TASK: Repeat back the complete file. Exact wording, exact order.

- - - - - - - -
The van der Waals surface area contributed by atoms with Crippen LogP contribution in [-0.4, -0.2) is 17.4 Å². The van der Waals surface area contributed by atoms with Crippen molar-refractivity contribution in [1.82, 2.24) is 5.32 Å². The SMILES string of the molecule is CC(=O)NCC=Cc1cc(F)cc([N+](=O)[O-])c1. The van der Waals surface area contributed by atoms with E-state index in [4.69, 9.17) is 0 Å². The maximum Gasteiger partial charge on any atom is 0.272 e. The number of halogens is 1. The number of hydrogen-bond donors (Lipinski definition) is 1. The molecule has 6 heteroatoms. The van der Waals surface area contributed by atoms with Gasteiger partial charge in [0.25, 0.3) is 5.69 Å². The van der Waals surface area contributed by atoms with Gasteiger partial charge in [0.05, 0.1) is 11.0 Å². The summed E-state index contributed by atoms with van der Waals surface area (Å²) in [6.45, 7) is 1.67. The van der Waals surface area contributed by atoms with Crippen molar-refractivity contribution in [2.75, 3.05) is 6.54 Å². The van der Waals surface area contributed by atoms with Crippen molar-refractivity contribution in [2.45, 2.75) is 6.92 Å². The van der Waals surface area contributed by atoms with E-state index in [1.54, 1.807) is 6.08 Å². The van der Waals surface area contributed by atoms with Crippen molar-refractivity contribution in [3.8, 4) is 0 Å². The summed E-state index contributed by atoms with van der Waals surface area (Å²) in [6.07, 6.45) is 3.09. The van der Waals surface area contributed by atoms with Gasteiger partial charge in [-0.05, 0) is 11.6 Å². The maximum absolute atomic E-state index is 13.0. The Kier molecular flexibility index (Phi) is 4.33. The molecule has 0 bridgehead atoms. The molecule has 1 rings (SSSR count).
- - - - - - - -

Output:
The van der Waals surface area contributed by atoms with Crippen LogP contribution in [-0.4, -0.2) is 17.4 Å². The van der Waals surface area contributed by atoms with Crippen molar-refractivity contribution in [1.82, 2.24) is 5.32 Å². The SMILES string of the molecule is CC(=O)NCC=Cc1cc(F)cc([N+](=O)[O-])c1. The van der Waals surface area contributed by atoms with E-state index in [4.69, 9.17) is 0 Å². The maximum Gasteiger partial charge on any atom is 0.272 e. The number of halogens is 1. The number of hydrogen-bond donors (Lipinski definition) is 1. The molecule has 6 heteroatoms. The van der Waals surface area contributed by atoms with Gasteiger partial charge in [0.25, 0.3) is 5.69 Å². The van der Waals surface area contributed by atoms with Gasteiger partial charge in [0.05, 0.1) is 11.0 Å². The summed E-state index contributed by atoms with van der Waals surface area (Å²) in [6.45, 7) is 1.67. The van der Waals surface area contributed by atoms with Crippen molar-refractivity contribution in [2.75, 3.05) is 6.54 Å². The van der Waals surface area contributed by atoms with Crippen molar-refractivity contribution in [2.45, 2.75) is 6.92 Å². The van der Waals surface area contributed by atoms with E-state index in [1.54, 1.807) is 6.08 Å². The van der Waals surface area contributed by atoms with Crippen molar-refractivity contribution in [3.8, 4) is 0 Å². The summed E-state index contributed by atoms with van der Waals surface area (Å²) in [6.07, 6.45) is 3.09. The van der Waals surface area contributed by atoms with Gasteiger partial charge in [-0.05, 0) is 11.6 Å². The maximum absolute atomic E-state index is 13.0. The Kier molecular flexibility index (Phi) is 4.33. The molecule has 0 bridgehead atoms. The molecule has 1 rings (SSSR count).